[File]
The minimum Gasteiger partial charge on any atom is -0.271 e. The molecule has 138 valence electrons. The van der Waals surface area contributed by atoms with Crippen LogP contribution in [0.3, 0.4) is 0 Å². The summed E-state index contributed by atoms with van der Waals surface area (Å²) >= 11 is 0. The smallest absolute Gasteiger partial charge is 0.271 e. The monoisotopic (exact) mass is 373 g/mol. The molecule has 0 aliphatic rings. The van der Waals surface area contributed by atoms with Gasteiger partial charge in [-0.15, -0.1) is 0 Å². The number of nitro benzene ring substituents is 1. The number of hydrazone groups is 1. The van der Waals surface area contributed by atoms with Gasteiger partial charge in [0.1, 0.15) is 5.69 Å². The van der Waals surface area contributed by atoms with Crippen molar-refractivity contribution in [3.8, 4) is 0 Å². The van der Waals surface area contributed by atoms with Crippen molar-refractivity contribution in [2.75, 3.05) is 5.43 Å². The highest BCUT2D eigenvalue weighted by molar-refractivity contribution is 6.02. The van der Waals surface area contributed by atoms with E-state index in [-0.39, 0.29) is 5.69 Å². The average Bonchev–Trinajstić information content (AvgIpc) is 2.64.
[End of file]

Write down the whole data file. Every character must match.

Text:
The minimum Gasteiger partial charge on any atom is -0.271 e. The molecule has 138 valence electrons. The van der Waals surface area contributed by atoms with Crippen LogP contribution in [0.3, 0.4) is 0 Å². The summed E-state index contributed by atoms with van der Waals surface area (Å²) >= 11 is 0. The smallest absolute Gasteiger partial charge is 0.271 e. The monoisotopic (exact) mass is 373 g/mol. The molecule has 0 aliphatic rings. The van der Waals surface area contributed by atoms with Gasteiger partial charge in [-0.15, -0.1) is 0 Å². The number of nitro benzene ring substituents is 1. The number of hydrazone groups is 1. The van der Waals surface area contributed by atoms with Gasteiger partial charge in [0.1, 0.15) is 5.69 Å². The van der Waals surface area contributed by atoms with Crippen molar-refractivity contribution in [3.8, 4) is 0 Å². The van der Waals surface area contributed by atoms with Crippen molar-refractivity contribution in [2.75, 3.05) is 5.43 Å². The highest BCUT2D eigenvalue weighted by molar-refractivity contribution is 6.02. The van der Waals surface area contributed by atoms with E-state index in [-0.39, 0.29) is 5.69 Å². The average Bonchev–Trinajstić information content (AvgIpc) is 2.64.